It was the banner that first caught his eye.
Jonathan Bonato can still remember walking past the multiunit building at 53 Columbus Ave. in San Francisco and seeing the “Save Chinatown Housing” sign on the front façade.
He wished he could live there, not only because it was a great location—on the border of historic Chinatown and the booming financial district—but also because he was inspired by the residents who, for years, had been fighting to save the building from demolition and their seemingly imminent eviction.
At the time, Bonato was unemployed and homeless, living at an SRO hotel thanks to a friend who paid for him to stay there for a week or so. It was difficult to find a place to live in a market so hot that one-bedroom apartments can go for $3,600 a month.
A year later, opportunity came knocking. The city was accepting applications to purchase units in the building, which had been saved by a local nonprofit that intended to convert the residence into a limited-equity cooperative.
Cooperative housing is not a new concept. Since the late 1800s, people have come together to own and control multiunit housing collectively through cooperative structures. Members purchase shares in the cooperative that entitle them to live in one of the units and have a vote in the governance and management of the building. They pay monthly fees to cover their share of the cooperation’s expenses, like mortgage payments, property taxes, and maintenance.
There are different types of cooperative housing, each with its own set of rules and regulations. Limited-equity co-ops are a form intended to preserve affordability for low- and moderate-income households. Shares in limited-equity cooperatives, or LECs, have restricted resale values, and there are income limits for potential members. LECs tend to offer deeper affordability than other permanently affordable shared-equity housing models, such as community land trusts or deed-restricted inclusionary housing, meaning they can bring the benefits of those models to even lower-income households.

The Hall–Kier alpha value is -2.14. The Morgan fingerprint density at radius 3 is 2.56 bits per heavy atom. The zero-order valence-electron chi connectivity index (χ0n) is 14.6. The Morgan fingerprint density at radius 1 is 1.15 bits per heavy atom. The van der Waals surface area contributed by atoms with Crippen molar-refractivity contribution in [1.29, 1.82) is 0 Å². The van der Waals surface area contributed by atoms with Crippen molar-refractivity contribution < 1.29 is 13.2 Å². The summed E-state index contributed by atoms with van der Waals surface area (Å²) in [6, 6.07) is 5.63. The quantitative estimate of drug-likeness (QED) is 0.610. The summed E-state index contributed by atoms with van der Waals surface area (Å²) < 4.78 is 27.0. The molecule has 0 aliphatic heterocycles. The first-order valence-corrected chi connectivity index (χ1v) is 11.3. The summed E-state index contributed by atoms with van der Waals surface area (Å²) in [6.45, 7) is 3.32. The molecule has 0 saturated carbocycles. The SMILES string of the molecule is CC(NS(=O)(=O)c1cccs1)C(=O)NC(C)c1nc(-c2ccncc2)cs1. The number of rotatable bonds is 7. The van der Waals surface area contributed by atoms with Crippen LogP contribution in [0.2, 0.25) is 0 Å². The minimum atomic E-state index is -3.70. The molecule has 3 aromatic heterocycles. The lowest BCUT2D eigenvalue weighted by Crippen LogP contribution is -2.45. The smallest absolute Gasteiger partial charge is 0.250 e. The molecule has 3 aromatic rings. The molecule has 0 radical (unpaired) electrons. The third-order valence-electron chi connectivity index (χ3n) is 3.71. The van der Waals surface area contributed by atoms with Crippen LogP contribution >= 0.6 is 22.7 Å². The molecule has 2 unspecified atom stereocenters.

Units at 53 Columbus Ave., for example, sold for $10,000 each, with a $703 monthly charge, for a one-bedroom unit. To qualify for a single-person unit, applicants couldn’t earn more than $26,400 annually.
“It seemed within reach, even though I didn’t have the [$10,000],” says Bonato, who by that time was earning $18,500 a year as an on-call desk clerk. “It was too good an opportunity [to pass up].” A couple months after submitting his application to the city, he was accepted into the program. He worked as many hours as he could to save money. It took him years to save up for the $10,000 purchase price, but that wasn’t a problem because it took years for all the paperwork to go through for the building to officially become a co-op. Eventually, by participating in the EARN Starter Savings Program, which helps people save for downpayments by providing $2 for every $1 saved, Bonato was able to purchase a unit in the co-op in 2011.
“When you have a stable home, you’re able to then focus on other things in your life . . . your job, your career development, your education, saving for retirement,” says Bonato, who now earns a living wage, pays his bills in full each month, travels, and donates to various charitable causes. “[You’re] able to blossom in other ways.”
Before the property at 53 Columbus Ave. converted to an LEC, it had been decades since a new cooperative formed in San Francisco, which is a far cry from the rate at which they were erected in the ’60s, ’70s, and ’80s when limited-equity co-ops were all the rage in San Francisco, New York, and Washington, D.C. In those days there were more financing options, including subsidies and below-market interest rates, that allowed developers who wanted to build LECs to secure affordable loans. Now, limited-equity co-ops are mostly created through conversions of existing buildings, and even then, it’s difficult to secure funding for such a venture.
To go back to the heyday of affordable cooperative growth, there would need to be a program that provides 100 percent, or near 100 percent, financing for affordable housing development, says Herb Fisher, former president of the National Association of Housing Cooperatives. Without that, “potential members cannot come up with the money needed to fund the cooperative’s downpayment and soft-costs requirements.”
Nonetheless, while the total number of LECs has dwindled, in recent years there has been what might be the beginning of a resurgence of sorts across the country.
The first limited-equity cooperatives were built in the 1960s, and since then, low- to moderate-income tenants have been able to take advantage of hundreds of thousands of affordable cooperative units across the nation.